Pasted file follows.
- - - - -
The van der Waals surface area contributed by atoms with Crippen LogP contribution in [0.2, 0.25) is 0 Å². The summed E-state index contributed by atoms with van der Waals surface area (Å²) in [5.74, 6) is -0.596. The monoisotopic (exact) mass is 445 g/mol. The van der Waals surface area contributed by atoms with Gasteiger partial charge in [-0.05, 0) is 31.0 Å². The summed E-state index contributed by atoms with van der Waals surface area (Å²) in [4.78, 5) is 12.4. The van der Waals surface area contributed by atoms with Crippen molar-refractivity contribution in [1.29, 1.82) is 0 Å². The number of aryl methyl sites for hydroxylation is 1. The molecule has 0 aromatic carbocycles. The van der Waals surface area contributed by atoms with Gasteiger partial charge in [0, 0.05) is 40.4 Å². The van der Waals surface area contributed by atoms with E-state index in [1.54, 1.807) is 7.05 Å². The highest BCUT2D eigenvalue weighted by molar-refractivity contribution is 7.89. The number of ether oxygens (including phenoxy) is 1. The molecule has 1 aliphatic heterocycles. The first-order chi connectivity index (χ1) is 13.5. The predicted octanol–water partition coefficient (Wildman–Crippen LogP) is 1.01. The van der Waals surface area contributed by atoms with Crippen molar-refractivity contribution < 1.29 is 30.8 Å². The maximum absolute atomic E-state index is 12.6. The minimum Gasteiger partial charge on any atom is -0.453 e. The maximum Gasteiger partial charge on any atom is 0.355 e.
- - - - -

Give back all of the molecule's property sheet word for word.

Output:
The van der Waals surface area contributed by atoms with Crippen LogP contribution in [0.2, 0.25) is 0 Å². The summed E-state index contributed by atoms with van der Waals surface area (Å²) in [5.74, 6) is -0.596. The monoisotopic (exact) mass is 445 g/mol. The van der Waals surface area contributed by atoms with Gasteiger partial charge in [-0.05, 0) is 31.0 Å². The summed E-state index contributed by atoms with van der Waals surface area (Å²) in [4.78, 5) is 12.4. The van der Waals surface area contributed by atoms with Crippen molar-refractivity contribution in [1.29, 1.82) is 0 Å². The number of aryl methyl sites for hydroxylation is 1. The molecule has 0 aromatic carbocycles. The van der Waals surface area contributed by atoms with Gasteiger partial charge in [0, 0.05) is 40.4 Å². The van der Waals surface area contributed by atoms with E-state index in [1.54, 1.807) is 7.05 Å². The highest BCUT2D eigenvalue weighted by molar-refractivity contribution is 7.89. The number of ether oxygens (including phenoxy) is 1. The molecule has 1 aliphatic heterocycles. The first-order chi connectivity index (χ1) is 13.5. The predicted octanol–water partition coefficient (Wildman–Crippen LogP) is 1.01. The van der Waals surface area contributed by atoms with Crippen molar-refractivity contribution < 1.29 is 30.8 Å². The maximum absolute atomic E-state index is 12.6. The minimum Gasteiger partial charge on any atom is -0.453 e. The maximum Gasteiger partial charge on any atom is 0.355 e.